My Doctor Modified My Medical Records
I’m Katelyn Holub, an attorney focusing on personal injury law in northwest Indiana.
Welcome to Personal Injury Primer, where we break down the law into simple terms, provide legal tips, and discuss personal injury law topics.
Today’s question comes from a caller who wanted to sue her doctor for medical malpractice. She got copies of her own medical records because she was concerned about her medical care. But, she is distraught because she thinks the records have been fabricated. She wants to know if her concerns are justified.
Unfortunately, in medical malpractice cases, spoliation of evidence is an all too frequent occurrence.
Traditionally, spoliation of evidence is defined as the destruction of evidence. Or altering evidence to render evidence permanently unavailable to the court and the opposing party.
Estimates are that as many fifty percent of medical malpractice cases involve altered records. Some alterations happen by accident or to insert billing codes. But, as many as ten percent of malpractice cases implicate fraudulently changed records.
Spoliation may be accomplished by altering a medical record or adding to the document at some time after initial entry. However, it may also involve deleting information, fabricating a substitute record, and destroying radiology images, laboratory reports, or biopsy specimens.
Spoliation may involve physical destruction (shredding), alteration (creating a paper copy or erasing electronic records), or concealment of evidence.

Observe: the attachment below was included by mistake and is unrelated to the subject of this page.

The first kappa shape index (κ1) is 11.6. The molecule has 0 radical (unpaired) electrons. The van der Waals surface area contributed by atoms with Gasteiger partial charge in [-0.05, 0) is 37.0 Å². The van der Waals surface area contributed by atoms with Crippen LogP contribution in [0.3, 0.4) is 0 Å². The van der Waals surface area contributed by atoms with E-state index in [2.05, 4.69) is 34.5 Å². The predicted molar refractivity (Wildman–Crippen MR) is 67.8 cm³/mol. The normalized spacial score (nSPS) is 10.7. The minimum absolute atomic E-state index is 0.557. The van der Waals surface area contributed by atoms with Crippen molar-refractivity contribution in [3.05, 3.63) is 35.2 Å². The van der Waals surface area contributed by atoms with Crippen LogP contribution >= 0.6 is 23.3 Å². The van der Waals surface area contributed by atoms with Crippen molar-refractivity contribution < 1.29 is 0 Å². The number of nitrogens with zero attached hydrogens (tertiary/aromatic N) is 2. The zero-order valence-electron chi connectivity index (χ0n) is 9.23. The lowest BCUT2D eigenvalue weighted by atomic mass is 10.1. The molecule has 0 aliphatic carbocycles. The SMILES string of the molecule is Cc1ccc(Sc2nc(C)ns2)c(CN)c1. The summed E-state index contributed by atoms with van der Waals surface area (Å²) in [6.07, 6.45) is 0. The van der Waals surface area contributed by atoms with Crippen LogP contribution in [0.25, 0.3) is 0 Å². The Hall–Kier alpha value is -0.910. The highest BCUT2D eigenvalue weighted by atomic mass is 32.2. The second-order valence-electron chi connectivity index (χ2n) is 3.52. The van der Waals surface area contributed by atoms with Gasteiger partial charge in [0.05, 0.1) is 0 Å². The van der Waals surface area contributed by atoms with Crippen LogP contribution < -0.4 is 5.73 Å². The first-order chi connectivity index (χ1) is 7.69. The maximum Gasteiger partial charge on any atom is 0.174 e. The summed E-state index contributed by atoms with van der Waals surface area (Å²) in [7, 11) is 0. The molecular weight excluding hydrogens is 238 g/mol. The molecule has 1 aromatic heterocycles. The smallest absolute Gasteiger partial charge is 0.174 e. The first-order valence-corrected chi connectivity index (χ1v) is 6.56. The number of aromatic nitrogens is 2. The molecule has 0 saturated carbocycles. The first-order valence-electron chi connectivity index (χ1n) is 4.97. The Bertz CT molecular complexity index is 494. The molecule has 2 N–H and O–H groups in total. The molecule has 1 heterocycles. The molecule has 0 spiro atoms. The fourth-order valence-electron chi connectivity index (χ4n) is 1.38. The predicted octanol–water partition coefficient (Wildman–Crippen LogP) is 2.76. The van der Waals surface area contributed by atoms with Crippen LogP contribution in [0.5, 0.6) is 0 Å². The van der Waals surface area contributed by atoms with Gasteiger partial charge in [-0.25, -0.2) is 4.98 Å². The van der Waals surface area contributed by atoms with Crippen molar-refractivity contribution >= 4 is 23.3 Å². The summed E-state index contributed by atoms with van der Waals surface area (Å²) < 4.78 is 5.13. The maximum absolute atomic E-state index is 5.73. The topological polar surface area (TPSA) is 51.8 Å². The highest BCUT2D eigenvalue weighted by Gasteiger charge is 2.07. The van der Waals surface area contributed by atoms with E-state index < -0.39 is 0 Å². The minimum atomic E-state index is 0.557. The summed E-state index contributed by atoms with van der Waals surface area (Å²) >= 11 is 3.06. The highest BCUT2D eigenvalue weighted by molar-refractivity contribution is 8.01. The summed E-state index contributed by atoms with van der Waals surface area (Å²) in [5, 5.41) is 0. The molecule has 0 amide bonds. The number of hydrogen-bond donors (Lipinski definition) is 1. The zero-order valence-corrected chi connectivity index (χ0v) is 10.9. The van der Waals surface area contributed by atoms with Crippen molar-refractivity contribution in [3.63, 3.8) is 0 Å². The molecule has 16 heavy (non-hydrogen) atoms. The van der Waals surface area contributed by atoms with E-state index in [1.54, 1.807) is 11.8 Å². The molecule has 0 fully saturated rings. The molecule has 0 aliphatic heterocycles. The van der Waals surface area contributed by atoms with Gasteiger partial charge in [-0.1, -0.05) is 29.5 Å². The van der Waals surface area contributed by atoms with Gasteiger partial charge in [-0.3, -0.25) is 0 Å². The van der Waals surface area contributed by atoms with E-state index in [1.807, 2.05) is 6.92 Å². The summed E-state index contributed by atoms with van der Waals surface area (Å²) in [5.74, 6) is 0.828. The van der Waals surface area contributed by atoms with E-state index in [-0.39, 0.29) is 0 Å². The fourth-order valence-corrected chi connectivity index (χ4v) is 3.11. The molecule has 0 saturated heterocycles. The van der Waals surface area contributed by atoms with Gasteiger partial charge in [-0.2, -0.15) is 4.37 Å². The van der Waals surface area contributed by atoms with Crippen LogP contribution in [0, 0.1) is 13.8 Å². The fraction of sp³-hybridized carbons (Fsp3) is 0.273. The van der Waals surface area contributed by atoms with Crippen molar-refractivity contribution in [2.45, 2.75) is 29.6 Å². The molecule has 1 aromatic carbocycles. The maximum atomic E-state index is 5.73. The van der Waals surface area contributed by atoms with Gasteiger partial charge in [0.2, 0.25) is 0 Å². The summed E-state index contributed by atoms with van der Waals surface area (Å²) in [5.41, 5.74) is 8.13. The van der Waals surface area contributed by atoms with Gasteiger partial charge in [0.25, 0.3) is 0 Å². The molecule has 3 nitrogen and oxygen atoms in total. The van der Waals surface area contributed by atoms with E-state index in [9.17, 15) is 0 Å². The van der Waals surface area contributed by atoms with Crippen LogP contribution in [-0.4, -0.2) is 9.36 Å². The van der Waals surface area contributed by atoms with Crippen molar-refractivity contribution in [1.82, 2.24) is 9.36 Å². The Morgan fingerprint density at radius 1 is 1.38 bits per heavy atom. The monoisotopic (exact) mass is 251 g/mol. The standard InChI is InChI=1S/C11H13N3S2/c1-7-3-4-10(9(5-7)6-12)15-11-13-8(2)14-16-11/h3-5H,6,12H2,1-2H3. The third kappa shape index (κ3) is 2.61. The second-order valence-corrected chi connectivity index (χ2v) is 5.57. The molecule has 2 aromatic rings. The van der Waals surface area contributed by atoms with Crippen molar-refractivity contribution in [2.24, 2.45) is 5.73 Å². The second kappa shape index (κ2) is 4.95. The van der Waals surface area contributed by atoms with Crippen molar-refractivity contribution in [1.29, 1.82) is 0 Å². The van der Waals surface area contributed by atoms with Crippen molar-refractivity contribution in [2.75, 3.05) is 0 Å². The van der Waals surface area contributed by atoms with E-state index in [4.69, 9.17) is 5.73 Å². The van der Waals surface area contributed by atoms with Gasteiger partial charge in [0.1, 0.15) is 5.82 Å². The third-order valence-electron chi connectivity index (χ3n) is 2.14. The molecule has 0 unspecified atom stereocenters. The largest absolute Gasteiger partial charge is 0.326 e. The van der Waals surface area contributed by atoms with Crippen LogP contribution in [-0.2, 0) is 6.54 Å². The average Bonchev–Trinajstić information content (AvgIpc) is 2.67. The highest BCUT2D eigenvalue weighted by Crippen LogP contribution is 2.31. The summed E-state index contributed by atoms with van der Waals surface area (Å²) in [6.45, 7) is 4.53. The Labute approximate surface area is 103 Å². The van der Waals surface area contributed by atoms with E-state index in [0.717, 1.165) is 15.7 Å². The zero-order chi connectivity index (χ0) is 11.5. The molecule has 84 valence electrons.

Courts have fashioned several remedies for the harm caused by record alteration or destruction.
One remedy is a spoliation inference. Another remedy is sanctioning the responsible party.
Remedial measures are needed to help restore record accuracy, compensate the victim, and punish those altering records.
The spoliation inference permits but does not require the trier of fact to find that the evidence not produced was harmful to the party altering the record.
A presumption of spoliation requires a jury to find that the missing evidence was harmful to the party that altered it.
Traditionally, to apply the inference of spoliation, five elements must be established:
2) the destroyed information must be relevant to the case;
3) the destruction must be intentional;
4) the evidence must be destroyed when legal proceedings are pending or reasonably foreseeable; and
5) a party or its agent must destroy the records.
In almost every case of medical malpractice, an attorney should anticipate altered medical records. And work with witnesses and electronic record experts to determine if something was altered and when it was changed.
I hope you found this information helpful. If you are a victim of someone’s carelessness, substandard medical care, a product defect, work injury, or another personal injury, please call (219) 736-9700 with your questions. You can also learn more about us by visiting our website at DavidHolubLaw.com – while there, make sure you request a copy of our book “Fighting for Truth.”